Bridge to Terabithia is a haunting story that stays with the reader of the book by Katherine Paterson or the viewer of this movie for the rest of his life. Centered around two characters, a sixth grader boy and girl who don’t fit in anywhere, the story unfolds gracefully and draws the audience in close. The novel, and the movie, feature themes about family, friendship, dreams, and loss that will resonate for everyone no matter where they grew up or in what situation.
I liked how the film set up the family, how they introduced Jess Aarons (played by Josh Hutcherson) and showed what his world was like before it got changed by Leslie. The Blu-ray edition has crisp clean images that show the rundown farmhouse and rural area where Jess lives. There are several good visual touches throughout the film, like the clutter in the family greenhouse. The high-def presentation is so sharp it looks like you can step into the picture.
In just a few moments of showing Jess running cross country and at the breakfast table with his siblings, the viewer gets the idea that Jess is totally lost within the family. Every scene is marked by his fear, pain, and anger. I could see that Jess was dwindling down, become smaller and smaller, till he was barely taking up any room in the world. You can’t help but feel for a kid like this. Hutcherson portrayed Jess to a T. My wife teaches elementary school and I coach little league baseball. We’ve both seen kids like Jess and it’s heartrending.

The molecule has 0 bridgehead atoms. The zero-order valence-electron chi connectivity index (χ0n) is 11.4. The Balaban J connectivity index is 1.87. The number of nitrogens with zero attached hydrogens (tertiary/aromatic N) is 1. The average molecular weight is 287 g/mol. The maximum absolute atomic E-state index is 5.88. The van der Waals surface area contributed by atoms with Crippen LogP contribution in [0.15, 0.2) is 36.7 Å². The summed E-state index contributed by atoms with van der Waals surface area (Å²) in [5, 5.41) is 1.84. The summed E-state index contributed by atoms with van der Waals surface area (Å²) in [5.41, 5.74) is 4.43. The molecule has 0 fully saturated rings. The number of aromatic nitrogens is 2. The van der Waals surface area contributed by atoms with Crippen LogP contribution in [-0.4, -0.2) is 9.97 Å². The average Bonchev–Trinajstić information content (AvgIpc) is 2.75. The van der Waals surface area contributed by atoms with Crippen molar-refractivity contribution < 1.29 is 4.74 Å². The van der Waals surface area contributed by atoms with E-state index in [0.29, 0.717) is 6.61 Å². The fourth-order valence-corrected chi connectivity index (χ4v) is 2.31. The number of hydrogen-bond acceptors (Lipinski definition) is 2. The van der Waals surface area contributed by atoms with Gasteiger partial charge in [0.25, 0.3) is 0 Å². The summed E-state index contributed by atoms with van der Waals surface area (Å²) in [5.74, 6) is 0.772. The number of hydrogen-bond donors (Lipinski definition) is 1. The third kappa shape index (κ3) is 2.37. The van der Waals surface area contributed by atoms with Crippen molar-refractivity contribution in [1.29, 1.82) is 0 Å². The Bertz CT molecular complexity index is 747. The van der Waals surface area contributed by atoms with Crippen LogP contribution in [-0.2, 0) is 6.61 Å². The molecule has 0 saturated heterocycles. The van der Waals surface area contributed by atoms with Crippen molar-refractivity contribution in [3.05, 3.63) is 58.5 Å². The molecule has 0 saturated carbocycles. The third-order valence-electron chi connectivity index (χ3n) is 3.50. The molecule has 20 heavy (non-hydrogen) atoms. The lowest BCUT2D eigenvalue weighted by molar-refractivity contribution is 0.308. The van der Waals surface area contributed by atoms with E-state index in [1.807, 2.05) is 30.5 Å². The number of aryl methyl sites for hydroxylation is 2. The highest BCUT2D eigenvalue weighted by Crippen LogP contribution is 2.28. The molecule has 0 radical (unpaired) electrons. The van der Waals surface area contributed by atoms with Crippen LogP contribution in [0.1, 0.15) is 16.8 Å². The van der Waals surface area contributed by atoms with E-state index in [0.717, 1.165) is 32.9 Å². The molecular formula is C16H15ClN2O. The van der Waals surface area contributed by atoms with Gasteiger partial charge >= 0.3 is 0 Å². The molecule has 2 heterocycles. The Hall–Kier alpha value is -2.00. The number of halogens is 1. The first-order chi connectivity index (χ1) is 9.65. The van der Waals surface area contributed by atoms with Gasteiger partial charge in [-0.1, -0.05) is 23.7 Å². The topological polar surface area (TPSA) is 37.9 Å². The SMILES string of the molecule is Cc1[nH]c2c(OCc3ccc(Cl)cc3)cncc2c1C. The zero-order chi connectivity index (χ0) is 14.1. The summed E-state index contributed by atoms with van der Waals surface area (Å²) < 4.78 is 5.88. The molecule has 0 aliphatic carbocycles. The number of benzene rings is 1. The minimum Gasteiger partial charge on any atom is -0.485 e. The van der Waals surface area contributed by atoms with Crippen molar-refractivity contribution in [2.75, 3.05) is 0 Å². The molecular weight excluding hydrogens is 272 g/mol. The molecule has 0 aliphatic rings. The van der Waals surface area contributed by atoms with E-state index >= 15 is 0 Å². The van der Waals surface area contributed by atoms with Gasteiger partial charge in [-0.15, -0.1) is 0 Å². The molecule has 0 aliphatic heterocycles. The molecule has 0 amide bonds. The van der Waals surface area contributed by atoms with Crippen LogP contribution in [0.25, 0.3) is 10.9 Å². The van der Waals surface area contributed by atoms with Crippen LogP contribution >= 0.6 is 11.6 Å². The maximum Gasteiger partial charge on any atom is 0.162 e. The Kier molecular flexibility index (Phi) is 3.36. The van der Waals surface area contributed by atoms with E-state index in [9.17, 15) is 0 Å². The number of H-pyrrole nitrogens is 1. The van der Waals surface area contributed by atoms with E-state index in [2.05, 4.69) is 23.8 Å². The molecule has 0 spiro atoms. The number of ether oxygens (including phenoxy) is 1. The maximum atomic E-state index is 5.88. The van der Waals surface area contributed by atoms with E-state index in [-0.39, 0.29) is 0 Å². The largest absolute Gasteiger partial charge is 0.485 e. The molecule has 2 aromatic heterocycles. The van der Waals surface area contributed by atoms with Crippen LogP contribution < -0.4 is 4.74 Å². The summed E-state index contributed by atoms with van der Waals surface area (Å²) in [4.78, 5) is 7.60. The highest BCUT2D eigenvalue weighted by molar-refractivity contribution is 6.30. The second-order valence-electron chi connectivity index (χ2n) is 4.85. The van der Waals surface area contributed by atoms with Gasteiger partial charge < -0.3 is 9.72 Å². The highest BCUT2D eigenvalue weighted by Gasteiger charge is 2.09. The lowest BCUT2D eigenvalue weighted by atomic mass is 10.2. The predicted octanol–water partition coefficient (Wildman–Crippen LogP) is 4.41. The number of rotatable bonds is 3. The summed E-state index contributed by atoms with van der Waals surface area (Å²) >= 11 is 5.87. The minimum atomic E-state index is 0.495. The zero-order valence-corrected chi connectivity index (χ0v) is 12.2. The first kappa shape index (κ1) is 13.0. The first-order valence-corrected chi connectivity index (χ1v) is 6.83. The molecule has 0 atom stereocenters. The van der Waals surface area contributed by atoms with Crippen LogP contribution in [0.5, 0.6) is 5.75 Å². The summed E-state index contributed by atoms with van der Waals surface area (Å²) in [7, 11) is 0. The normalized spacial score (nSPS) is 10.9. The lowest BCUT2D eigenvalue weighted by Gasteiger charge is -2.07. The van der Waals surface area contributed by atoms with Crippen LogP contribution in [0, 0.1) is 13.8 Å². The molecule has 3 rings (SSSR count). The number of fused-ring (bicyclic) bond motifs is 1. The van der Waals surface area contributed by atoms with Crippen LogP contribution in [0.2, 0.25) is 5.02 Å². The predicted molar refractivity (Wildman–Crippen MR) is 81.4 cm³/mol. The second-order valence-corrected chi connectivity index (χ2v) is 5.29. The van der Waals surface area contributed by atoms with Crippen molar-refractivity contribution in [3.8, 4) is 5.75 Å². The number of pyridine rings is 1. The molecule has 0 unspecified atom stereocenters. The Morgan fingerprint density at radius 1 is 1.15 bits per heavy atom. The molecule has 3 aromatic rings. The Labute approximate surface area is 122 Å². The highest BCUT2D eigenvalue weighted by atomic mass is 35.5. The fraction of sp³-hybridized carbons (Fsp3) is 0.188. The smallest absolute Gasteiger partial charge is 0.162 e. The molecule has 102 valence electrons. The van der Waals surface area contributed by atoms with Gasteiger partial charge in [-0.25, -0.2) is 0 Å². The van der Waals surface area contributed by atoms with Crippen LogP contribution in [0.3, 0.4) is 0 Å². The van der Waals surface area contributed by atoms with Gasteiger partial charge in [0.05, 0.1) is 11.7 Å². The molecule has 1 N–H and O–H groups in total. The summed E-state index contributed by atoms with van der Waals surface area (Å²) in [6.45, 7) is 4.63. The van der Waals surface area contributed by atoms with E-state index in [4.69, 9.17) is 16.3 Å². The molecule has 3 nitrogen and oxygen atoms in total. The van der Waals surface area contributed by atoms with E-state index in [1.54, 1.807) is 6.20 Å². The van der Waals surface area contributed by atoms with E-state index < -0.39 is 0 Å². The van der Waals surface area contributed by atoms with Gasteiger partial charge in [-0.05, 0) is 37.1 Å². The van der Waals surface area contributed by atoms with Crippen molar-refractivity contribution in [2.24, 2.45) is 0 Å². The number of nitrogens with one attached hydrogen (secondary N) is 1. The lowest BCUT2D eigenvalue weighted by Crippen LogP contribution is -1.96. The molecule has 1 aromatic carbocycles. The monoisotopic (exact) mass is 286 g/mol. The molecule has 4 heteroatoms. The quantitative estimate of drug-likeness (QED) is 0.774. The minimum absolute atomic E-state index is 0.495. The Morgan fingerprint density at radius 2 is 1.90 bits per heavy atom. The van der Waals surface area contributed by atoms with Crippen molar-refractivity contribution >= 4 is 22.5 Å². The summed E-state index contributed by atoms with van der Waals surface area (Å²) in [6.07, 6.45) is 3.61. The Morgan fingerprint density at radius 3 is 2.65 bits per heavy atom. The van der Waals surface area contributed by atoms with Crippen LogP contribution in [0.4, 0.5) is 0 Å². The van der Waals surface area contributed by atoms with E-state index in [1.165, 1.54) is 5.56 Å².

Jess has always been a dreamer. His family is blue collar and his father (Robert Patrick) and mother are hardworking parents with five children. The family barely gets by. Even buying a new pair of tennis shoes is beyond their financial means. Jess feels guilty for being a problem to them, and that shows on his face. (Hutcherson proves himself to be an extremely great physical actor.) He’s stuck in a world that doesn’t work and he doesn’t know what to do about it.
All his life, Jess has wanted to be an artist. He works in pencil, color pencil, and crayon because that’s all he has. He has a notebook full of drawings that he’s obviously carried for some time. His father doesn’t understand him and wishes Jess would stop daydreaming and get his head out of the clouds.
These are things that every kid and every parent who’s ever been a kid has been through. Katherine Paterson’s novel was published in 1977, so has now been around for 30 years. These problems between parents and children still exist, and so do the misunderstandings. I like stories that hit on truths that are widespread. That’s why this story rings so true for me.
With four younger and older sisters at home, and his mother constantly tired from running the household, Jess doesn’t have anyone at home to talk to either. The closest one who comes to understanding him is his younger sister May Belle (played by Bailee Madison), but she gets into his stuff and draws in his book. She invades his privacy and he tries to keep her out. However, she looks up to him like he’s some kind of hero.
Things in school are just as bad for Jess. He has two enemies, Gary Fulcher and Scott Hoager, who make his life miserable in class and around the school campus. He’s even got “Monster Mouth” Myers as his teacher and she doesn’t appear to care for him. The highlight, though, is the music teacher, Miss Edmunds (Zooey Deschanel). The young teacher becomes Jess’s first crush and he doesn’t know what to do about that either.